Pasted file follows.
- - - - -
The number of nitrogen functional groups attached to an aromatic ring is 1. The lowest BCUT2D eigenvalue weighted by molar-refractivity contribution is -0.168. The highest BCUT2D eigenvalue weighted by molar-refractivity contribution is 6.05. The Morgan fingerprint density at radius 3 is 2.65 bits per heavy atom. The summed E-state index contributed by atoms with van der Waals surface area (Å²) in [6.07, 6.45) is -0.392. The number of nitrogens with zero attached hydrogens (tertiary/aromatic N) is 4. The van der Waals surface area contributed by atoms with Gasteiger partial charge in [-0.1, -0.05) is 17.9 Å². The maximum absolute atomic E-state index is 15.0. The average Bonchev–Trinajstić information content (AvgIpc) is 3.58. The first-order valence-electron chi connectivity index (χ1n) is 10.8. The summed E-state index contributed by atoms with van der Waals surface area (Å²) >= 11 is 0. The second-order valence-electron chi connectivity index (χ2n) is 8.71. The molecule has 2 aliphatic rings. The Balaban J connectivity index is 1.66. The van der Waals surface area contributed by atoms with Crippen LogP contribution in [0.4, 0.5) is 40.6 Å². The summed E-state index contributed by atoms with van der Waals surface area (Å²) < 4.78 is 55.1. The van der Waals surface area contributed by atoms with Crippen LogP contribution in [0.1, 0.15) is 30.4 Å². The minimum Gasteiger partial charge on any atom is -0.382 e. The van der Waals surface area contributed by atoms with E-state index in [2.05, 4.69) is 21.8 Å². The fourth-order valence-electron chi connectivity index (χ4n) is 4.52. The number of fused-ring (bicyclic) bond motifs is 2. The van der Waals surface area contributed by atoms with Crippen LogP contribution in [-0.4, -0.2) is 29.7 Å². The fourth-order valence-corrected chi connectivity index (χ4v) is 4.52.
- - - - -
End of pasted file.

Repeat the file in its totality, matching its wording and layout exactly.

The number of nitrogen functional groups attached to an aromatic ring is 1. The lowest BCUT2D eigenvalue weighted by molar-refractivity contribution is -0.168. The highest BCUT2D eigenvalue weighted by molar-refractivity contribution is 6.05. The Morgan fingerprint density at radius 3 is 2.65 bits per heavy atom. The summed E-state index contributed by atoms with van der Waals surface area (Å²) in [6.07, 6.45) is -0.392. The number of nitrogens with zero attached hydrogens (tertiary/aromatic N) is 4. The van der Waals surface area contributed by atoms with Gasteiger partial charge in [-0.1, -0.05) is 17.9 Å². The maximum absolute atomic E-state index is 15.0. The average Bonchev–Trinajstić information content (AvgIpc) is 3.58. The first-order valence-electron chi connectivity index (χ1n) is 10.8. The summed E-state index contributed by atoms with van der Waals surface area (Å²) >= 11 is 0. The second-order valence-electron chi connectivity index (χ2n) is 8.71. The molecule has 2 aliphatic rings. The Balaban J connectivity index is 1.66. The van der Waals surface area contributed by atoms with Crippen LogP contribution in [0.4, 0.5) is 40.6 Å². The summed E-state index contributed by atoms with van der Waals surface area (Å²) < 4.78 is 55.1. The van der Waals surface area contributed by atoms with Crippen LogP contribution in [0.1, 0.15) is 30.4 Å². The minimum Gasteiger partial charge on any atom is -0.382 e. The van der Waals surface area contributed by atoms with E-state index in [2.05, 4.69) is 21.8 Å². The fourth-order valence-electron chi connectivity index (χ4n) is 4.52. The number of fused-ring (bicyclic) bond motifs is 2. The van der Waals surface area contributed by atoms with Crippen LogP contribution in [-0.4, -0.2) is 29.7 Å². The fourth-order valence-corrected chi connectivity index (χ4v) is 4.52.